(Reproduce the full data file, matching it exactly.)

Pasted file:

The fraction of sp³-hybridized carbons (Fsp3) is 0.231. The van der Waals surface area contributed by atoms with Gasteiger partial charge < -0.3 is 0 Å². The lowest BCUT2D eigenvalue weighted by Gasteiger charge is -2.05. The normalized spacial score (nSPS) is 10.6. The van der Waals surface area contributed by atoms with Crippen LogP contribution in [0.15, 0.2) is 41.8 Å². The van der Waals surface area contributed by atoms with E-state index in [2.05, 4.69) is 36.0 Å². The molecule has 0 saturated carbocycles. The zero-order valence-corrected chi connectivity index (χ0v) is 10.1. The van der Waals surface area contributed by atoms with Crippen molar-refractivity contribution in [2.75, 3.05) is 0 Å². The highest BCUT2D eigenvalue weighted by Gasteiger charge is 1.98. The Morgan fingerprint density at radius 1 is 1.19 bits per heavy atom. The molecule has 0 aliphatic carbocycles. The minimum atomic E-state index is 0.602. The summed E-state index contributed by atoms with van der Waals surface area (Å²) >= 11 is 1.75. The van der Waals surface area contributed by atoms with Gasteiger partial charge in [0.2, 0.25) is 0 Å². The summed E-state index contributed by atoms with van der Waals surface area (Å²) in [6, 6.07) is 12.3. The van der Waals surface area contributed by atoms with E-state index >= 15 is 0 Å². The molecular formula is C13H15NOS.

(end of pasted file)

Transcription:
The fraction of sp³-hybridized carbons (Fsp3) is 0.231. The van der Waals surface area contributed by atoms with Gasteiger partial charge < -0.3 is 0 Å². The lowest BCUT2D eigenvalue weighted by Gasteiger charge is -2.05. The normalized spacial score (nSPS) is 10.6. The van der Waals surface area contributed by atoms with Crippen LogP contribution in [0.15, 0.2) is 41.8 Å². The van der Waals surface area contributed by atoms with E-state index in [2.05, 4.69) is 36.0 Å². The molecule has 0 saturated carbocycles. The zero-order valence-corrected chi connectivity index (χ0v) is 10.1. The van der Waals surface area contributed by atoms with Crippen molar-refractivity contribution in [2.75, 3.05) is 0 Å². The highest BCUT2D eigenvalue weighted by Gasteiger charge is 1.98. The Morgan fingerprint density at radius 1 is 1.19 bits per heavy atom. The molecule has 0 aliphatic carbocycles. The minimum atomic E-state index is 0.602. The summed E-state index contributed by atoms with van der Waals surface area (Å²) >= 11 is 1.75. The van der Waals surface area contributed by atoms with Gasteiger partial charge in [0.2, 0.25) is 0 Å². The summed E-state index contributed by atoms with van der Waals surface area (Å²) in [6, 6.07) is 12.3. The van der Waals surface area contributed by atoms with E-state index >= 15 is 0 Å². The molecular formula is C13H15NOS.